Additionally, since we’re so small, the marketing and sales strategies needed to be incredibly complementary and efficient to maximize our resources and reach.
So, while our marketing strategy focused on building awareness primarily via PR, social, and digital display tactics, which Michelle has executed incredibly well, we spent a lot of time an energy targeting, and working with, the right retail partners who could help support that strategy.
Brand awareness through distribution had been key for us. For example, one of our best accounts, Modcloth, supported our business through their own CRM outreach and social feeds.
They helped educate their consumers about our brand from a visual/styling standpoint, with a reach that we could never have achieved alone.
Officially five, including my sister and myself. Unofficially, we have a lot of friends and family who have been tremendously supportive. It takes a village to raise a brand!
How are they selling in the US?
Well, thankfully. Being very targeted in who we’ve sold our shoes to has helped ensure that we’re focusing on the right consumer.
Our main retail partners are the right fit for our brand at the moment. Our intention is to continue to grow the business in a very measured way, and not to overextend the brand with customers that don’t get who or what we are.
Are they only available online?
Actually no! In fact, the majority of our business is wholesale, via other retailers. You can find our shoes at larger retailers such as Anthropologie and Modcloth, and many smaller independent shops.
Our website has most of the styles that we import into the US, but is especially good for harder to find styles, because we typically introduce more limited edition prints online only.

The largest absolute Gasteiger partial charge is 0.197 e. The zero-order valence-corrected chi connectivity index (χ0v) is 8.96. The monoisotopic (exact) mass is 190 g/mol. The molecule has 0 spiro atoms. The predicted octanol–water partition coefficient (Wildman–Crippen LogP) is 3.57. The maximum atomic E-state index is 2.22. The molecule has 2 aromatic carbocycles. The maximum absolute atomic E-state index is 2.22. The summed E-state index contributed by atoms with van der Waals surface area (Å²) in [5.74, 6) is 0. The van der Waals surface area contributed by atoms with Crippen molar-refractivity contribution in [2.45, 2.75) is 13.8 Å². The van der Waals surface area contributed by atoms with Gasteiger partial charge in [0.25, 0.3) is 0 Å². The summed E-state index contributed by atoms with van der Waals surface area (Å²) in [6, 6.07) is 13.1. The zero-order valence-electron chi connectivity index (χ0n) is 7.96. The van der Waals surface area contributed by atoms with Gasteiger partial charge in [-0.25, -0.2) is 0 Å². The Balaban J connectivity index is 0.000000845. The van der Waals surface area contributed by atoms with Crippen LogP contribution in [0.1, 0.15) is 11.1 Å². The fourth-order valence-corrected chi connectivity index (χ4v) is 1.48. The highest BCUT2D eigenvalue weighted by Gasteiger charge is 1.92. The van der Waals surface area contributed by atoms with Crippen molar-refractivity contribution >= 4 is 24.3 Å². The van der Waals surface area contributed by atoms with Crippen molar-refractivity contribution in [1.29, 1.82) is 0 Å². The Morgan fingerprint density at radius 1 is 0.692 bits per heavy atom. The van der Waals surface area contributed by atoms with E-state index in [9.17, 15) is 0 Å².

We also always carry the “basics”, i.e. the navy, white, and black solid styles, which are styles that will often sell out with our retailers, and which we always retain more inventory on.
Who are mainly buying them?
The large majority of our consumers are female. It’s no surprise really, considering many of our styles feature bold and unique prints. Female consumers, on average, tend to buy into the casual sneaker category more and with greater frequency than male consumers.
Also, women’s fashion media has been much more supportive of the brand than their men’s counterparts, so our business naturally grew into a more female-focused target.
You have had some good endorsement from some big publications (Vogue, NYT) how did that come about?
One word: relationships. Michelle leads the way when it comes to PR outreach, and she has been able to personally build relationships with many fashion editors over the past eighteen months.
First, we simply don’t have the resources to hire a big PR firm, and honestly even if we had the resources my experience with PR has taught me that those firms would have never done our business justice, because of our size and because we require a real personal pitch.
Having to constantly reach out ourselves has had a great effect, because there is sincerity in doing so, which editors notice and respect. Michelle and I, because of our connection to Croatia, and our passion for the brand, are able to convey our passion and represent our brand better than any agency ever could.
What are the plans for the future? Will you source any other products from Croatia?
Our plan is to continue to focus on Startas. We are always working on new designs and experimenting with incorporating new fabrics. Our business still has a lot of upside with the brand.
We are testing the waters with some of Borovo’s other brands, such as Boromina, and have received some very encouraging responses to that line as well. With regards to other Croatian products, we can never say never.
However, if we do broaden our assortment, I would say that it would likely be in the apparel/accessories categories, as we have developed relationships with buyers and media of these categories.
(photo credits: Startas)